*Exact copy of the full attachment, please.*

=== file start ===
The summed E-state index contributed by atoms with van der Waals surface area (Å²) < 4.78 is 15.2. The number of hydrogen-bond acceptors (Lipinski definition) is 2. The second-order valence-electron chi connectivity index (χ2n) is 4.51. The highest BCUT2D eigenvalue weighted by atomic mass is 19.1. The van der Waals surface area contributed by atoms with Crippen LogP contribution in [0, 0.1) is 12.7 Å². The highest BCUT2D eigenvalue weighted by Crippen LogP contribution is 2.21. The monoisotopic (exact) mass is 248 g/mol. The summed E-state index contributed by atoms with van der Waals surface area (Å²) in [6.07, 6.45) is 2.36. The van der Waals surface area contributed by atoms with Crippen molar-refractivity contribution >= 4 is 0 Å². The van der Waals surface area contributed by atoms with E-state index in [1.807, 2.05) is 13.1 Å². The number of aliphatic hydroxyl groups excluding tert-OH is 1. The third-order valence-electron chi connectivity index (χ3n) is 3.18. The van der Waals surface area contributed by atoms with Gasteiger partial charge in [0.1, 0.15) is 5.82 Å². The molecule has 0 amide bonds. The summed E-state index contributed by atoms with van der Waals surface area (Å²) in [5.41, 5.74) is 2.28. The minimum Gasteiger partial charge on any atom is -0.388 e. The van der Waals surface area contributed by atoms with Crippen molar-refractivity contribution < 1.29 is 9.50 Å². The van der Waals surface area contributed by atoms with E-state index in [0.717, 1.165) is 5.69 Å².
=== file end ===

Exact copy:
The summed E-state index contributed by atoms with van der Waals surface area (Å²) < 4.78 is 15.2. The number of hydrogen-bond acceptors (Lipinski definition) is 2. The second-order valence-electron chi connectivity index (χ2n) is 4.51. The highest BCUT2D eigenvalue weighted by atomic mass is 19.1. The van der Waals surface area contributed by atoms with Crippen LogP contribution in [0, 0.1) is 12.7 Å². The highest BCUT2D eigenvalue weighted by Crippen LogP contribution is 2.21. The monoisotopic (exact) mass is 248 g/mol. The summed E-state index contributed by atoms with van der Waals surface area (Å²) in [6.07, 6.45) is 2.36. The van der Waals surface area contributed by atoms with Crippen molar-refractivity contribution >= 4 is 0 Å². The van der Waals surface area contributed by atoms with E-state index in [1.807, 2.05) is 13.1 Å². The number of aliphatic hydroxyl groups excluding tert-OH is 1. The third-order valence-electron chi connectivity index (χ3n) is 3.18. The van der Waals surface area contributed by atoms with Gasteiger partial charge in [0.1, 0.15) is 5.82 Å². The molecule has 0 amide bonds. The summed E-state index contributed by atoms with van der Waals surface area (Å²) in [5.41, 5.74) is 2.28. The minimum Gasteiger partial charge on any atom is -0.388 e. The van der Waals surface area contributed by atoms with Crippen molar-refractivity contribution < 1.29 is 9.50 Å². The van der Waals surface area contributed by atoms with E-state index in [0.717, 1.165) is 5.69 Å².